The separation wall, with Banksy’s ‘girl with balloons’. Picture by Mick Tsikas/AAP/PA Images. All rights reserved. The last few weeks have seen Israeli Apartheid Weeks (IAWs) take place across university campuses all over the world. In the UK alone events happened on over 30 campuses, as part of a global campaign to raise awareness to the apartheid reality in Palestine/Israel and to mobilise support for the growing Boycott Divestment and Sanctions Movement (BDS).
Opposition and repression of these events came from above at the institutional and governmental levels. In an email sent to Nicola Dandrige, chief executive of Universities UK, Jo Johnson, Minister of State for Universities, Science, Research and Innovation, warns against Israeli apartheid events and calls them anti-Semitic. Several events were cancelled by the administrations including at the University of Exeter and the University of Central Lancashire.
Whilst Israeli Apartheid Week has been occurring annually since 2005 and Palestinians and their allies have been calling the situation in Palestine/Israel apartheid long before that, the international community has yet to catch up. In recent years there have been insinuations by various political figures that Israel is moving in the direction of apartheid, including most infamously by John Kerry in 2014 who consequently had to apologise for using the word in the context of Israel. Former president Jimmy Carter called outright the situation in the occupied Palestinian territories (oPt) as apartheid and even published a book on it.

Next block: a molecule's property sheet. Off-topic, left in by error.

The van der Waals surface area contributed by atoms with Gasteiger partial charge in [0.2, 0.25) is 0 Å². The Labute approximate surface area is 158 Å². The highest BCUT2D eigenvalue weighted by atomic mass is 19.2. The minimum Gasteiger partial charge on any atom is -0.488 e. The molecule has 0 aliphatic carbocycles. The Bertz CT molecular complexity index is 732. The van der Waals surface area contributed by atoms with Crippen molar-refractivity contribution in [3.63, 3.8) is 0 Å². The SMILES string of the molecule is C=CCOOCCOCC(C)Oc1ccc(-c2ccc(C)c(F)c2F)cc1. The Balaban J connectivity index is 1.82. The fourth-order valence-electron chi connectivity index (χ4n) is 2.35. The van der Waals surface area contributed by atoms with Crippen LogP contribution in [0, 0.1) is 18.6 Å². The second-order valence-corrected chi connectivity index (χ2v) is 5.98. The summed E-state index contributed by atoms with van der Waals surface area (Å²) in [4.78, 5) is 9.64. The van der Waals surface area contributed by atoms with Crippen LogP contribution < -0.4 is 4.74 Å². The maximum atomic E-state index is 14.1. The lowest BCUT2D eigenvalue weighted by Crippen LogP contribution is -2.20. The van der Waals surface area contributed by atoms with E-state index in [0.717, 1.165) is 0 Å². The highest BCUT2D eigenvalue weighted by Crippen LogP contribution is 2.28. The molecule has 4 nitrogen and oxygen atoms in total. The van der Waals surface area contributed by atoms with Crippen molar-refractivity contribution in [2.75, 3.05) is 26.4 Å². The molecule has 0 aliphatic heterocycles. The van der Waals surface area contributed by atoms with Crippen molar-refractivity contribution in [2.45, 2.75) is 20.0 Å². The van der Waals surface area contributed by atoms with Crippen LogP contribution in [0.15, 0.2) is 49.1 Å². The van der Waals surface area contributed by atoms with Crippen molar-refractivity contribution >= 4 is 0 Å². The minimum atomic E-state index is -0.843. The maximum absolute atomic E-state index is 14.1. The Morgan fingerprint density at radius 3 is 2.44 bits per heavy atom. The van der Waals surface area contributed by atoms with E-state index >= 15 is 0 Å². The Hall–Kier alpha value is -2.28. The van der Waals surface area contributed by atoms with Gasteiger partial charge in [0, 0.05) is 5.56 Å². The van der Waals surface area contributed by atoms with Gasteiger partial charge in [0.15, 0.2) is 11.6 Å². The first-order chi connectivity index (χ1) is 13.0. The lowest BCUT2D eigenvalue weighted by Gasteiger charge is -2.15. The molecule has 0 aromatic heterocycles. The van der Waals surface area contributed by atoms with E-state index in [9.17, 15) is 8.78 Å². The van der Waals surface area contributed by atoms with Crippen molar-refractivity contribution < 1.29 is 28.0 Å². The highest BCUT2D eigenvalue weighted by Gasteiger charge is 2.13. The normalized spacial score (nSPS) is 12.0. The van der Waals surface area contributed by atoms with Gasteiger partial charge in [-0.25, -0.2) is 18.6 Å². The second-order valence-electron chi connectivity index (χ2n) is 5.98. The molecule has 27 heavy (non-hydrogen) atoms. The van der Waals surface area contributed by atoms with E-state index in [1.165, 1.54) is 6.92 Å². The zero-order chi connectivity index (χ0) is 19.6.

However on Wednesday afternoon, a ground breaking UN report from the Economic and Social Commission for Western Asia (ESCWA) on the question of Israeli apartheid was published, charging the Zionist project as a whole with the crime of apartheid. Entitled ‘Israeli practices towards the Palestinian people and the question of apartheid’, it was co-authored by Richard Falk, former United Nations Special Rapporteur on the situation of human rights in the Palestinian territories since 1967 and Virginia Tilley, Professor of Political Science at the Southern Illinois University. They conclude; “the report establishes, on the basis of scholarly inquiry and overwhelming evidence that Israel is guilty of the crime of apartheid.”(p. 60)
The most important part of this report is its recommendation and calls for prompt action.
Importantly the report addresses the situation of the ‘Palestinian People’ rather than the the oPt discourse, which limits Palestinians to the West Bank and the Gaza Strip only. It specifically acknowledges the fragments of the Palestinian people oft forgotten by the International community; the Palestinian citizens of Israel and the Palestinian refugees of 1948. The report identifies that the continued fragmentation of the Palestinian people constitutes one of the main tactics of the apartheid regime. It identifies four fragments of the Palestinian people and explains explicitly how the regime of apartheid is inflicted on each of them.